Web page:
Oracle is kicking off a 100-person engineering facility in the city, which is continues its rise as the world’s center of cloud computing, moving from infrastructure to applications.
Micros still gets the vast majority of its revenue from sales of less sexy hardware and services, making the deal is more of an add-on for Oracle rather than a supercharged foray into cloud computing, writes Kevin Allison of Reuters Breakingviews.
The deal for Micros Systems, a maker of software for restaurants and hospitality providers, is Oracle’s biggest since the takeover of Sun Microsystems five years ago.
Lawrence J. Ellison, Oracle’s chief, has positioned the new version of his flagship database as a great marriage of stability and change from a company now worth more than IBM.
Executive compensation boards are growing more independent and rewards are increasingly tied to results. But C.E.O. pay remains enormous.
Some analysts say the cloud-computing juggernaut is overly reliant on stock-based pay and that a prolonged slump in its share price could harm the health of its core operations.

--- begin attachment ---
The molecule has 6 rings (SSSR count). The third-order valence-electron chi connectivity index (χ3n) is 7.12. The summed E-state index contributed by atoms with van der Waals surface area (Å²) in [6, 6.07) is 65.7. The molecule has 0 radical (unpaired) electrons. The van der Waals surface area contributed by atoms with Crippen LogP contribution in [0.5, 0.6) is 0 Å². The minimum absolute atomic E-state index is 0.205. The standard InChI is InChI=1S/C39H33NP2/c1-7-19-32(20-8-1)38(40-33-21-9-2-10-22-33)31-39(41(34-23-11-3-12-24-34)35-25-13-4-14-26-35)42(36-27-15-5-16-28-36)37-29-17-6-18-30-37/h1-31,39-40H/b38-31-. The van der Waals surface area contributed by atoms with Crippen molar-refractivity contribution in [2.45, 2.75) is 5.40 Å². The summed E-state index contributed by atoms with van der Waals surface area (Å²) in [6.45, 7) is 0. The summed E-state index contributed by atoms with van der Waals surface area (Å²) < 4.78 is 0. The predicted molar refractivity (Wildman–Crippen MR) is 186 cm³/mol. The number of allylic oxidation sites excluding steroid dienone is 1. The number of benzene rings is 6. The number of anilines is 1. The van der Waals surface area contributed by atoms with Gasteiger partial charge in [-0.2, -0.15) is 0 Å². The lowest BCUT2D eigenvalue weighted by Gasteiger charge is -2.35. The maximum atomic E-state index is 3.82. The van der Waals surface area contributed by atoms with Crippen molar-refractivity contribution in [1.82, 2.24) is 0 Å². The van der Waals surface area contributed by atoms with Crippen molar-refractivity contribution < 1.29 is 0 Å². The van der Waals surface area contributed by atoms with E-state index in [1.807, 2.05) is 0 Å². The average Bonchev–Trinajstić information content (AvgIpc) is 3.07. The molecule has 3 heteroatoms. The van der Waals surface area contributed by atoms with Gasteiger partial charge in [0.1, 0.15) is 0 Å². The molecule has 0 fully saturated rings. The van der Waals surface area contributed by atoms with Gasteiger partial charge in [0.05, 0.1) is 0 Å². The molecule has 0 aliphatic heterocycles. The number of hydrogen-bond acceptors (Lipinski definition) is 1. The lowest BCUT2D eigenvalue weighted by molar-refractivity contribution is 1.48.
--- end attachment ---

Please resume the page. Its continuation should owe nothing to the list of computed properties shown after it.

Gov. John Kitzhaber asked the state attorney general to sue the company that built the state’s online health insurance enrollment system, the failure of which resulted in multiple investigations.
Grand jury subpoenas demanded all records, including email correspondence and memos related to federal funds that might have been used in developing, building or administering the state’s website.
For years, Linux has enjoyed the backing of a range of big tech companies. How has Linux flourished while other open-source efforts have begged for resources?
So much for getting executive compensation under control.